Despite a recent government decision allowing investment in markets outside of the mainland, China’s indexes still continue to close higher, fueling renewed speculation in some quarters that the markets are inflated and ready to pop. But Alec Young, international market strategist at Standard & Poor’s, says American investors should not be too concerned.
While Young thinks the China market may be a bubble and could correct, since Americans cannot currently invest in that market, they are unlikely to be hurt by any sell-off. Furthermore, Young thinks it’s unlikely there will be repeat of what happened in February (when the China plunge caused world markets to swoon). He points out the February sell-off was short-lived and then everything started going up again.
In China earlier today, in what Young termed “a conciliatory gesture” ahead of U.S. Treasury Secretary Hank Paulson’s upcoming visit, the Chinese government increased the amount its currency can fluctuate, raised interest rates, and curbed bank loans yet again in an effort to tame a red hot economy and ease trade tensions with the West.
The latest to characterize the mainland’s stock market valuations as a bubble is the man considered Asia’s richest, who said that prices are likely to decline. “As a Chinese, I’m worried about the stock market in China,” Li Ka-shing, 78, told reporters on Thursday. The chairman of two Hong Kong companies that trade in the city-state, joins China’s central bank governor in saying the mainland’s stock prices are excessive. On Wednesday, China’s Premier Wen Jiabao warned of “problems” for the economy.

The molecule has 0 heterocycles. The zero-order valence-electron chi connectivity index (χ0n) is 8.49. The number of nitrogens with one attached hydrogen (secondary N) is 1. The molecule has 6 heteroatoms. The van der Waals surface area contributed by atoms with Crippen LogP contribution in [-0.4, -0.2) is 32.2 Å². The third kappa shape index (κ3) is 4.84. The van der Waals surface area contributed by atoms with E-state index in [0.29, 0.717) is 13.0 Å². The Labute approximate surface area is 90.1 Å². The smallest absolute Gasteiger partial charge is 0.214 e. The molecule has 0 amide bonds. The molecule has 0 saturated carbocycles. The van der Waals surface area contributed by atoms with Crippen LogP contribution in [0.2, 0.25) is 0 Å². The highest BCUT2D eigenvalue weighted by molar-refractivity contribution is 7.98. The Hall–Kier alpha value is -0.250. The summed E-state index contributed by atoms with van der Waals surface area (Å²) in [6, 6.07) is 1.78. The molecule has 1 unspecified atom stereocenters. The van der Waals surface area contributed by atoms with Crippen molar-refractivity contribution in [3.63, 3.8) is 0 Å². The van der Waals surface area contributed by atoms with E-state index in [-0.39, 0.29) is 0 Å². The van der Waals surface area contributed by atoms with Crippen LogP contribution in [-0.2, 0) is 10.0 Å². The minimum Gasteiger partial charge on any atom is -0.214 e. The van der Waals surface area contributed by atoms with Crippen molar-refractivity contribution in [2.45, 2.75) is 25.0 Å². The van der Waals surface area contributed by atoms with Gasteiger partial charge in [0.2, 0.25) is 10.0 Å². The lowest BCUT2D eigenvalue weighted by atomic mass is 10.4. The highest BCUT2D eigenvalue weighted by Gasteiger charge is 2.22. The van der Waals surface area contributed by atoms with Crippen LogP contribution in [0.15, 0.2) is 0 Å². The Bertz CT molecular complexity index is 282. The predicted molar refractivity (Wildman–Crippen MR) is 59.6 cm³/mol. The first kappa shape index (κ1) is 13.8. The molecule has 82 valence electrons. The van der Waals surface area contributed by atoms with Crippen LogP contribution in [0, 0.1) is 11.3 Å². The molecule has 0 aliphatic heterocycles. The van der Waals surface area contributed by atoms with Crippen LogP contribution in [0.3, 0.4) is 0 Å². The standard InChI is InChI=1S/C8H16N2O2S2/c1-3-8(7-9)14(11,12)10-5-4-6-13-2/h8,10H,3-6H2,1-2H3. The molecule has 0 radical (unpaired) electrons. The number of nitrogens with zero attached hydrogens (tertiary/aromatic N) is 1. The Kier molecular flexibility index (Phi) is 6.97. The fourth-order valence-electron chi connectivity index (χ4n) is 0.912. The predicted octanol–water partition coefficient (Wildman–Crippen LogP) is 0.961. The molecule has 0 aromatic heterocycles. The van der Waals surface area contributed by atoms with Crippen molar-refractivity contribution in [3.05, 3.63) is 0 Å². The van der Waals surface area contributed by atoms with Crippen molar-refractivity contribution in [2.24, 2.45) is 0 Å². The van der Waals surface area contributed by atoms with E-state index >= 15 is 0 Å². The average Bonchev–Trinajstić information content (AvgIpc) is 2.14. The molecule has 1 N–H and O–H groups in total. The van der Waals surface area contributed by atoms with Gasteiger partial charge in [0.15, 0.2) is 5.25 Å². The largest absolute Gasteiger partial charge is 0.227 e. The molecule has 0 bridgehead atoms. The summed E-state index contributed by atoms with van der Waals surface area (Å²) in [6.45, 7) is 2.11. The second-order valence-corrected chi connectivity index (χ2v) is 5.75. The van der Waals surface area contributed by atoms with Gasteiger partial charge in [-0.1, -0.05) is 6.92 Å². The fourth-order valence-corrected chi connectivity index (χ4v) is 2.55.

S&P Equity Research’s opinion on China’s “A” shares, those that are available only for investment by local investors and qualified institutional foreign investors remains underweight. Representative exchange-traded funds include: iShares MSCI Pacific ex-Japan Index Fund and iShares S&P Global Utilities (JXI NR). Mutual funds concentrated in Asian equities outside of Japan include: Fidelity Southeast Asia (FSEAX) and T-Rowe Price New Asia Fund (PRASX).
Concerned that its markets have overheated, China this week let banks buy shares overseas for the first time ever, diverting some 35 trillion yuan ($4.6 trillion) from the local stock market where trading has surged sevenfold. But the move has done nothing to dampen enthusiasm for Chinese shares.
Commercial banks can invest as much as 50% of funds in the qualified domestic institutional investors program (QDII) in overseas stock markets, the China Banking Regulatory Commission (CRBC) said. Retail investors need at least 300,000 yuan or about $40,000 to buy such financial products and capped at 50% of their total equity portfolio, the regulator said. It’s been widely reported that the growing Chinese middle class have been buying stocks of Chinese companies on margin, pledging their homes as collateral for personal loans, currently valued at about $180 million in Beijing alone.
The Chinese regulator’s action is not a surprise to Standard & Poor’s Equity Strategy, which has been awaiting actions that will help to cool the mainland’s markets. Alec Young, S&P’s international equity strategist, says the move by regulators is welcome since the traditional means of slowing growth (raising interest rates and bank reserve requirements) haven’t worked. “By giving Chinese citizens greater equity investment alternatives, this action may help moderate the pace of the local market’s ascent, making it more sustainable,” he explains.